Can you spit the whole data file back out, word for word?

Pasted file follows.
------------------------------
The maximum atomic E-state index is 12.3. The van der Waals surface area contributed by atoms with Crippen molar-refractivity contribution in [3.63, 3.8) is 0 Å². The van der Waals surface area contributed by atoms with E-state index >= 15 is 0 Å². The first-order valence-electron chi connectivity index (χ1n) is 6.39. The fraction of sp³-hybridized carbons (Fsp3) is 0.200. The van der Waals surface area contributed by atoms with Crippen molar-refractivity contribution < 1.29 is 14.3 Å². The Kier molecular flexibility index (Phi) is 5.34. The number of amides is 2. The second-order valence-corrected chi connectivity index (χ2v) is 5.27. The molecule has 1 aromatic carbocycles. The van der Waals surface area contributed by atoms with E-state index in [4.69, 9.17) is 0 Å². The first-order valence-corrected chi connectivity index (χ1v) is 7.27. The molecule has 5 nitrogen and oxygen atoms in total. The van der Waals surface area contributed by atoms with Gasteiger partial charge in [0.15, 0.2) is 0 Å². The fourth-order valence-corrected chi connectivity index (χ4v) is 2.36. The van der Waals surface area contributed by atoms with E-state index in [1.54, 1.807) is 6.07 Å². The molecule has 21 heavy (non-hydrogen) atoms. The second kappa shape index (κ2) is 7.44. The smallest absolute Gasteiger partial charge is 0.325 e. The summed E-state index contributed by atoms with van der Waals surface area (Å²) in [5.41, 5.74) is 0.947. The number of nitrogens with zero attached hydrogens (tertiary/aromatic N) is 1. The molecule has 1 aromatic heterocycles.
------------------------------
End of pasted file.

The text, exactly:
The maximum atomic E-state index is 12.3. The van der Waals surface area contributed by atoms with Crippen molar-refractivity contribution in [3.63, 3.8) is 0 Å². The van der Waals surface area contributed by atoms with E-state index >= 15 is 0 Å². The first-order valence-electron chi connectivity index (χ1n) is 6.39. The fraction of sp³-hybridized carbons (Fsp3) is 0.200. The van der Waals surface area contributed by atoms with Crippen molar-refractivity contribution < 1.29 is 14.3 Å². The Kier molecular flexibility index (Phi) is 5.34. The number of amides is 2. The second-order valence-corrected chi connectivity index (χ2v) is 5.27. The molecule has 1 aromatic carbocycles. The van der Waals surface area contributed by atoms with E-state index in [4.69, 9.17) is 0 Å². The first-order valence-corrected chi connectivity index (χ1v) is 7.27. The molecule has 5 nitrogen and oxygen atoms in total. The van der Waals surface area contributed by atoms with Gasteiger partial charge in [0.15, 0.2) is 0 Å². The fourth-order valence-corrected chi connectivity index (χ4v) is 2.36. The van der Waals surface area contributed by atoms with E-state index in [1.54, 1.807) is 6.07 Å². The molecule has 21 heavy (non-hydrogen) atoms. The second kappa shape index (κ2) is 7.44. The smallest absolute Gasteiger partial charge is 0.325 e. The summed E-state index contributed by atoms with van der Waals surface area (Å²) in [5.41, 5.74) is 0.947. The number of nitrogens with zero attached hydrogens (tertiary/aromatic N) is 1. The molecule has 1 aromatic heterocycles.